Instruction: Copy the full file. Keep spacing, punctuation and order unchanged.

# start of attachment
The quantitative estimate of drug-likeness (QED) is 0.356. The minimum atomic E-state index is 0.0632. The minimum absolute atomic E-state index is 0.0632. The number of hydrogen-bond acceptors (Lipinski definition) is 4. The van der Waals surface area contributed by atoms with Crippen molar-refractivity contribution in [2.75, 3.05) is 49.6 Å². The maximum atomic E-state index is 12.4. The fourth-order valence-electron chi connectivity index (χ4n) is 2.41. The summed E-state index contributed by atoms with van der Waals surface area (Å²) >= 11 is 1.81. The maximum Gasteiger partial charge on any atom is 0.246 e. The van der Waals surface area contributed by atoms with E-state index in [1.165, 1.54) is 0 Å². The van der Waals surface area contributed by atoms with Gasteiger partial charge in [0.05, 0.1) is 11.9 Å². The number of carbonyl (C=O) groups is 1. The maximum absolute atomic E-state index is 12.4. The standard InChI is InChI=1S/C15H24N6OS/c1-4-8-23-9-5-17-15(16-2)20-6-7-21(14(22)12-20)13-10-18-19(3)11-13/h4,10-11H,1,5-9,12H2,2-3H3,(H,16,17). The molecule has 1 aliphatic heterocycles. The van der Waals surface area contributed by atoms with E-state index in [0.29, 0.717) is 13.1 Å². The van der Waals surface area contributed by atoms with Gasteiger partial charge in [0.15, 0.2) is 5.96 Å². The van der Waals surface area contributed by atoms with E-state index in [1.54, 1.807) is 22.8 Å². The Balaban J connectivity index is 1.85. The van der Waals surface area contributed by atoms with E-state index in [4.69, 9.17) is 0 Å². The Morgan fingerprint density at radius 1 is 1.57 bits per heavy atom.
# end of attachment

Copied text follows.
The quantitative estimate of drug-likeness (QED) is 0.356. The minimum atomic E-state index is 0.0632. The minimum absolute atomic E-state index is 0.0632. The number of hydrogen-bond acceptors (Lipinski definition) is 4. The van der Waals surface area contributed by atoms with Crippen molar-refractivity contribution in [2.75, 3.05) is 49.6 Å². The maximum atomic E-state index is 12.4. The fourth-order valence-electron chi connectivity index (χ4n) is 2.41. The summed E-state index contributed by atoms with van der Waals surface area (Å²) >= 11 is 1.81. The maximum Gasteiger partial charge on any atom is 0.246 e. The van der Waals surface area contributed by atoms with E-state index in [1.165, 1.54) is 0 Å². The van der Waals surface area contributed by atoms with Gasteiger partial charge in [0.05, 0.1) is 11.9 Å². The number of carbonyl (C=O) groups is 1. The maximum absolute atomic E-state index is 12.4. The standard InChI is InChI=1S/C15H24N6OS/c1-4-8-23-9-5-17-15(16-2)20-6-7-21(14(22)12-20)13-10-18-19(3)11-13/h4,10-11H,1,5-9,12H2,2-3H3,(H,16,17). The molecule has 1 aliphatic heterocycles. The van der Waals surface area contributed by atoms with E-state index in [0.29, 0.717) is 13.1 Å². The van der Waals surface area contributed by atoms with Gasteiger partial charge in [0.15, 0.2) is 5.96 Å². The van der Waals surface area contributed by atoms with E-state index in [1.54, 1.807) is 22.8 Å². The Balaban J connectivity index is 1.85. The van der Waals surface area contributed by atoms with E-state index in [4.69, 9.17) is 0 Å². The Morgan fingerprint density at radius 1 is 1.57 bits per heavy atom.